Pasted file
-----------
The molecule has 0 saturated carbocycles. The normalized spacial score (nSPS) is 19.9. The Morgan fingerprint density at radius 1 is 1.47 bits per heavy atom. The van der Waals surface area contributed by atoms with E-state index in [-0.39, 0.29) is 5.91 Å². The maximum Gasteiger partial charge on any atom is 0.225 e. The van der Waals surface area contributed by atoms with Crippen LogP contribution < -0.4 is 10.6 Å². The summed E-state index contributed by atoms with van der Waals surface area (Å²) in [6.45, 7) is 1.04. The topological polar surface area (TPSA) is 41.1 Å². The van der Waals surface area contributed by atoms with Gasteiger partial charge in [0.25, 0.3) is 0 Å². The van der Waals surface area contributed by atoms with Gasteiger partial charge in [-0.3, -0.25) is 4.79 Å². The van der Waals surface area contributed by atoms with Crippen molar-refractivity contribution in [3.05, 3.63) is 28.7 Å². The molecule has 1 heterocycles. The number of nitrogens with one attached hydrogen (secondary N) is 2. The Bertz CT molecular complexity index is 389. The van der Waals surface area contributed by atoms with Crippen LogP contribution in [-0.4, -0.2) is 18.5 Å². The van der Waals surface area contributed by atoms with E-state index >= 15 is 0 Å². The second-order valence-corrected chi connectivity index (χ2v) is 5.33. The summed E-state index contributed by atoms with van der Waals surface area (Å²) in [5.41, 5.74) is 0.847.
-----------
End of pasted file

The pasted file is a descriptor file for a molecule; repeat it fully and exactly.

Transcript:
The molecule has 0 saturated carbocycles. The normalized spacial score (nSPS) is 19.9. The Morgan fingerprint density at radius 1 is 1.47 bits per heavy atom. The van der Waals surface area contributed by atoms with E-state index in [-0.39, 0.29) is 5.91 Å². The maximum Gasteiger partial charge on any atom is 0.225 e. The van der Waals surface area contributed by atoms with Crippen LogP contribution < -0.4 is 10.6 Å². The summed E-state index contributed by atoms with van der Waals surface area (Å²) in [6.45, 7) is 1.04. The topological polar surface area (TPSA) is 41.1 Å². The van der Waals surface area contributed by atoms with Gasteiger partial charge in [0.25, 0.3) is 0 Å². The van der Waals surface area contributed by atoms with Gasteiger partial charge in [-0.3, -0.25) is 4.79 Å². The van der Waals surface area contributed by atoms with Crippen molar-refractivity contribution in [3.05, 3.63) is 28.7 Å². The molecule has 1 heterocycles. The number of nitrogens with one attached hydrogen (secondary N) is 2. The Bertz CT molecular complexity index is 389. The van der Waals surface area contributed by atoms with Crippen LogP contribution in [-0.4, -0.2) is 18.5 Å². The van der Waals surface area contributed by atoms with E-state index >= 15 is 0 Å². The second-order valence-corrected chi connectivity index (χ2v) is 5.33. The summed E-state index contributed by atoms with van der Waals surface area (Å²) in [5.41, 5.74) is 0.847.